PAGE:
Union Boss Eats His Finger

  user8 12:28 28 Apr 2009

A Serbian union official has chopped off his finger and eaten it in a protest over wages to show how desperate he and other workers are.

"We, the workers have nothing to eat, we had to seek some sort of alternative food and I gave them an example," Zoran Bulatovic said.

"It hurt like hell," he added.

Mr Bulatovic, a union leader at the Raska Holding textile factory in Novi Pazar, southwest Serbia, used a hacksaw to cut off most of his left-hand little finger.

Mr Bulatovic decided to act after his deputy, a single mother of three, said she would chop off her finger.

"I could not allow her to do that," he explained.

State-owned Raska Holding was a major textile producer in the late 80s with a workforce of 4,000.

But it suffered during the collapse of the former Yugoslavia in the 90s.

A loss of markets and mismanagement during a decade of wars and sanctions led to massive job cuts, leaving the company with just 100 workers.

Some employees at the factory have not been paid for years, only collecting social benefits, like free medical care.

Last year, about two dozen workers went on a 19-day hunger strike.

They want the company's debt to be swapped for state-held equity and a welfare programme for those nearing retirement.

Mr Bulatovic said his comrades will not back down from their demands.

However, he said they will postpone planned self-mutilations at least until unions have held talks with government officials.

  bluto1 21:41 04 May 2009

Real hunger might have had him eat anything softer.
Try this for size. I actually hate Trade Unionism. I lived through the 2nd World War as a youngster and joined the R.A.F as soon as I could.
I left at the age of 40 and sought work. My first job was working in a carpet making factory and I was soon asked to join the union. I asked for a rule book and about 6 months later one was given to me in great ceremony in the canteen. I read through it and found that a regular deduction was to made from a members wages and paid to the local Labour MP. I found that there was an opt out and exercised it and submitted my application.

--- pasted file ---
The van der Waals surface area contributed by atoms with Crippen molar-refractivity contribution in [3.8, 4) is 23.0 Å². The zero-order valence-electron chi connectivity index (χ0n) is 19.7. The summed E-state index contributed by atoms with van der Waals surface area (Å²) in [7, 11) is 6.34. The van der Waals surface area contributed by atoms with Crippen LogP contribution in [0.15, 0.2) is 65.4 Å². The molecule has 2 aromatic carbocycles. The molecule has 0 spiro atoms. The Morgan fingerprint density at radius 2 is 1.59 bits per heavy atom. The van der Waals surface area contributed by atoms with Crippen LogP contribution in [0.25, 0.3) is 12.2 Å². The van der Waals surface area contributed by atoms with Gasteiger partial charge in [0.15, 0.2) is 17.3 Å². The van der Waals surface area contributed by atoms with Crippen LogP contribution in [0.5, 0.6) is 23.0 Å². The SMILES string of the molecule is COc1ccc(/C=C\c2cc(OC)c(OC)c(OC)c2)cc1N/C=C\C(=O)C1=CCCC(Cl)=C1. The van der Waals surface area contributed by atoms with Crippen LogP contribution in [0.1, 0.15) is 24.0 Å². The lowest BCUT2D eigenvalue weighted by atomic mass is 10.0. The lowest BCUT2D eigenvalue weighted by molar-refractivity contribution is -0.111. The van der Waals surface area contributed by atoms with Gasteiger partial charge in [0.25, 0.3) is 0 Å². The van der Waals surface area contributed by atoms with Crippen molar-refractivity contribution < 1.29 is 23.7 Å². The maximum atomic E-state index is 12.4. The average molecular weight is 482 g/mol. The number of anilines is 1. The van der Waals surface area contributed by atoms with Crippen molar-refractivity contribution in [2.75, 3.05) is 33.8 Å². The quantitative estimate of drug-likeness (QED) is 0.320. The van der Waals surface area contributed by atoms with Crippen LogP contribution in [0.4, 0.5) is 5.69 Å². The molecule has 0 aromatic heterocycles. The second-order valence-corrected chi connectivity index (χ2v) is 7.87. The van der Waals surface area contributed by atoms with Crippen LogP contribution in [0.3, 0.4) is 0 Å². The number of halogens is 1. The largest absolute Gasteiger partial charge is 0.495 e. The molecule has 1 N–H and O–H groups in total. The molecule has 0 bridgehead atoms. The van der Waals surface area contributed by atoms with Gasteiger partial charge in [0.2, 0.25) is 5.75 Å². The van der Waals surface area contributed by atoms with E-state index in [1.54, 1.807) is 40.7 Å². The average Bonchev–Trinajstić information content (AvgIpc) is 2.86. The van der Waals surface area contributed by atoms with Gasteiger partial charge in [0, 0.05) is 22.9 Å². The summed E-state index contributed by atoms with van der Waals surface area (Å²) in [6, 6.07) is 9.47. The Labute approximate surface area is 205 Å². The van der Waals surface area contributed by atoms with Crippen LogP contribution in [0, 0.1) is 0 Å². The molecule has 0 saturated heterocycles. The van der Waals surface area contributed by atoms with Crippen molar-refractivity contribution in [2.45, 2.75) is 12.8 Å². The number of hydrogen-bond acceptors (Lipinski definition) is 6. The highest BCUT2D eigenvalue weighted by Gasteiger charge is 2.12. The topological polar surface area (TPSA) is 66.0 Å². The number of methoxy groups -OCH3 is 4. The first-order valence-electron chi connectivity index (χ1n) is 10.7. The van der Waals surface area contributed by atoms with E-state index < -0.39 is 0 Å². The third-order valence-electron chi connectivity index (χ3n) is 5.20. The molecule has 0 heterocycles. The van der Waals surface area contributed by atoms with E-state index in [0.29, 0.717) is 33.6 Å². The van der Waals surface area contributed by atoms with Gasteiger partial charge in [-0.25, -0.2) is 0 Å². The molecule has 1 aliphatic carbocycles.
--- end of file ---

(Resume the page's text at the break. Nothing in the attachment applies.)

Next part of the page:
On payday the next week the union had deducted this levy and back dated it to the day I joined the firm, not the union. I went to a solicitor, took his views, on paper, to the Union Rep and said that If the union did not return every single penny in cash by the time my shift ended that I'd have no alternative to taking them to court. To cut it short I received my money delivered to my house. I did not pursue joining that union. I thought it was corrupt and said so at the time.

  laurie53 08:16 05 May 2009

As I've said before, I spent forty years in the forces.

The day I started work in civvy street I joined a union.

I'm still a (retired) member.

When I used to get a justified`H&S complaint my first question always was "What does your union rep. say?"

It was not unknown for me to ask a union rep to take something up if I knew that that management would not take much notice of me.

There were, and `are, undoubtedly abuses, but over their lives they've done more good than harm, and there's still a place, and a necessity, for them in the 21st century.

  Stuartli 18:29 05 May 2009

Yes, when they first came into being, unions were needed and very much so.

Over the years there came a level of parity between the majority of unions and employers but, eventually, the unions became far too powerful and actually created more problems than they solved.

I well recall my late father then a works manager) telling me in the 1960s that unions' restrictive practices would eventually ruin businesses and he was proved right.

You only have to consider the rise and then fall, for instance, of the National Graphical Association and the National Union of Mineworkers to appreciate the eventual outcome.

  egapup 19:27 05 May 2009

I think what Thatcher done to the mine workers was far worse then anything the union could have done.

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